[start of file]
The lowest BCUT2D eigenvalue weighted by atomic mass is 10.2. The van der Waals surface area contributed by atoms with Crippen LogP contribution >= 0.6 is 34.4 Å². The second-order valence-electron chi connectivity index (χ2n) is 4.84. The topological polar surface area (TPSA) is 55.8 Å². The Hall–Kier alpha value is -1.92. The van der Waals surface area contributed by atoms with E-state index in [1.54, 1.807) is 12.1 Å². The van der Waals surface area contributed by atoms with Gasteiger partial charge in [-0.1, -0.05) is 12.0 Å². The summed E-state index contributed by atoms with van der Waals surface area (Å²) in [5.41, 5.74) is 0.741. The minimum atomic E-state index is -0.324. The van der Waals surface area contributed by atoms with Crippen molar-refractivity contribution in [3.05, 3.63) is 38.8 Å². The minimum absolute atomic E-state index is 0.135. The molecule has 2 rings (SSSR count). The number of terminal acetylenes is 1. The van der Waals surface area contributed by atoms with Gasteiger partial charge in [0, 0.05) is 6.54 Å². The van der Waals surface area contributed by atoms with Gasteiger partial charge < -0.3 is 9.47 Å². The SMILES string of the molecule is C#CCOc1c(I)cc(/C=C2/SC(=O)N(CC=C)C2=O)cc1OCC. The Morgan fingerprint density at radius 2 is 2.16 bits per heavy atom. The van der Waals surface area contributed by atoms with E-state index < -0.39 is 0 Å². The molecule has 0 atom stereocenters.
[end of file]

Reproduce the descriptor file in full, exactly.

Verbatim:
The lowest BCUT2D eigenvalue weighted by atomic mass is 10.2. The van der Waals surface area contributed by atoms with Crippen LogP contribution >= 0.6 is 34.4 Å². The second-order valence-electron chi connectivity index (χ2n) is 4.84. The topological polar surface area (TPSA) is 55.8 Å². The Hall–Kier alpha value is -1.92. The van der Waals surface area contributed by atoms with E-state index in [1.54, 1.807) is 12.1 Å². The van der Waals surface area contributed by atoms with Gasteiger partial charge in [-0.1, -0.05) is 12.0 Å². The summed E-state index contributed by atoms with van der Waals surface area (Å²) in [5.41, 5.74) is 0.741. The minimum atomic E-state index is -0.324. The van der Waals surface area contributed by atoms with Crippen molar-refractivity contribution in [3.05, 3.63) is 38.8 Å². The minimum absolute atomic E-state index is 0.135. The molecule has 2 rings (SSSR count). The number of terminal acetylenes is 1. The van der Waals surface area contributed by atoms with Gasteiger partial charge in [0, 0.05) is 6.54 Å². The van der Waals surface area contributed by atoms with Gasteiger partial charge < -0.3 is 9.47 Å². The SMILES string of the molecule is C#CCOc1c(I)cc(/C=C2/SC(=O)N(CC=C)C2=O)cc1OCC. The Morgan fingerprint density at radius 2 is 2.16 bits per heavy atom. The van der Waals surface area contributed by atoms with E-state index < -0.39 is 0 Å². The molecule has 0 atom stereocenters.